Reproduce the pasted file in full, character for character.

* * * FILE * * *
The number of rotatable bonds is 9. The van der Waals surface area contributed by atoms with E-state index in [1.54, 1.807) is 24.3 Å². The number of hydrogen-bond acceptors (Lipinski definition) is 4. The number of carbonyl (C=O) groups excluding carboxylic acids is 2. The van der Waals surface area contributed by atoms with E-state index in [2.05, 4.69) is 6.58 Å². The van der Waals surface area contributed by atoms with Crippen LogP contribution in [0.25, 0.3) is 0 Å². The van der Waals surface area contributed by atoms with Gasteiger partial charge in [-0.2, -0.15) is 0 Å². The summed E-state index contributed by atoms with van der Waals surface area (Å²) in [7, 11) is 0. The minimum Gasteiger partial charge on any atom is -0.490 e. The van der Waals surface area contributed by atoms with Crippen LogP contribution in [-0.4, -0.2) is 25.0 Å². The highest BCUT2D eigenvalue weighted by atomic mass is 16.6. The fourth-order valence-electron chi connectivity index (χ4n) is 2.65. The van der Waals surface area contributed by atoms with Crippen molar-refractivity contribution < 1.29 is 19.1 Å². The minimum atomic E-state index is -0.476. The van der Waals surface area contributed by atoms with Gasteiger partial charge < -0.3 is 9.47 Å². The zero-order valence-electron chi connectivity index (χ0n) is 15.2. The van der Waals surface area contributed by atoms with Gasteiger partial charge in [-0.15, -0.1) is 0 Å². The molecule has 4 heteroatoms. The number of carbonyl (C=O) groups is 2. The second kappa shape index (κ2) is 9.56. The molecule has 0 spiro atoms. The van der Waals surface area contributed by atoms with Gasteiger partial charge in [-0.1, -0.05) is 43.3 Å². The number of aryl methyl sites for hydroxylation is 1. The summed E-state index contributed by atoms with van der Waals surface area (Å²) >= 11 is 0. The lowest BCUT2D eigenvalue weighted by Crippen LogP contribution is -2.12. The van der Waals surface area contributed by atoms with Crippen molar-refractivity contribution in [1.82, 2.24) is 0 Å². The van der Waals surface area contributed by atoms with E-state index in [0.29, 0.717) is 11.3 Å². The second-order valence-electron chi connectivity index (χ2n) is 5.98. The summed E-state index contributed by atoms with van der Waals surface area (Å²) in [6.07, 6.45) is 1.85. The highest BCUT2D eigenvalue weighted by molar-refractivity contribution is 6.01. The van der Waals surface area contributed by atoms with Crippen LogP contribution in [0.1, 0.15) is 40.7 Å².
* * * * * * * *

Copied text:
The number of rotatable bonds is 9. The van der Waals surface area contributed by atoms with E-state index in [1.54, 1.807) is 24.3 Å². The number of hydrogen-bond acceptors (Lipinski definition) is 4. The number of carbonyl (C=O) groups excluding carboxylic acids is 2. The van der Waals surface area contributed by atoms with E-state index in [2.05, 4.69) is 6.58 Å². The van der Waals surface area contributed by atoms with Crippen LogP contribution in [0.25, 0.3) is 0 Å². The van der Waals surface area contributed by atoms with Gasteiger partial charge in [-0.2, -0.15) is 0 Å². The summed E-state index contributed by atoms with van der Waals surface area (Å²) in [7, 11) is 0. The minimum Gasteiger partial charge on any atom is -0.490 e. The van der Waals surface area contributed by atoms with Crippen LogP contribution in [-0.4, -0.2) is 25.0 Å². The highest BCUT2D eigenvalue weighted by atomic mass is 16.6. The fourth-order valence-electron chi connectivity index (χ4n) is 2.65. The van der Waals surface area contributed by atoms with Crippen molar-refractivity contribution < 1.29 is 19.1 Å². The minimum atomic E-state index is -0.476. The van der Waals surface area contributed by atoms with Gasteiger partial charge < -0.3 is 9.47 Å². The zero-order valence-electron chi connectivity index (χ0n) is 15.2. The van der Waals surface area contributed by atoms with Gasteiger partial charge in [-0.15, -0.1) is 0 Å². The molecule has 4 heteroatoms. The number of carbonyl (C=O) groups is 2. The second kappa shape index (κ2) is 9.56. The molecule has 0 spiro atoms. The van der Waals surface area contributed by atoms with Gasteiger partial charge in [-0.1, -0.05) is 43.3 Å². The number of aryl methyl sites for hydroxylation is 1. The summed E-state index contributed by atoms with van der Waals surface area (Å²) >= 11 is 0. The lowest BCUT2D eigenvalue weighted by Crippen LogP contribution is -2.12. The van der Waals surface area contributed by atoms with Crippen molar-refractivity contribution in [1.82, 2.24) is 0 Å². The van der Waals surface area contributed by atoms with E-state index in [0.29, 0.717) is 11.3 Å². The second-order valence-electron chi connectivity index (χ2n) is 5.98. The summed E-state index contributed by atoms with van der Waals surface area (Å²) in [6.07, 6.45) is 1.85. The highest BCUT2D eigenvalue weighted by molar-refractivity contribution is 6.01. The van der Waals surface area contributed by atoms with Crippen LogP contribution in [0.1, 0.15) is 40.7 Å².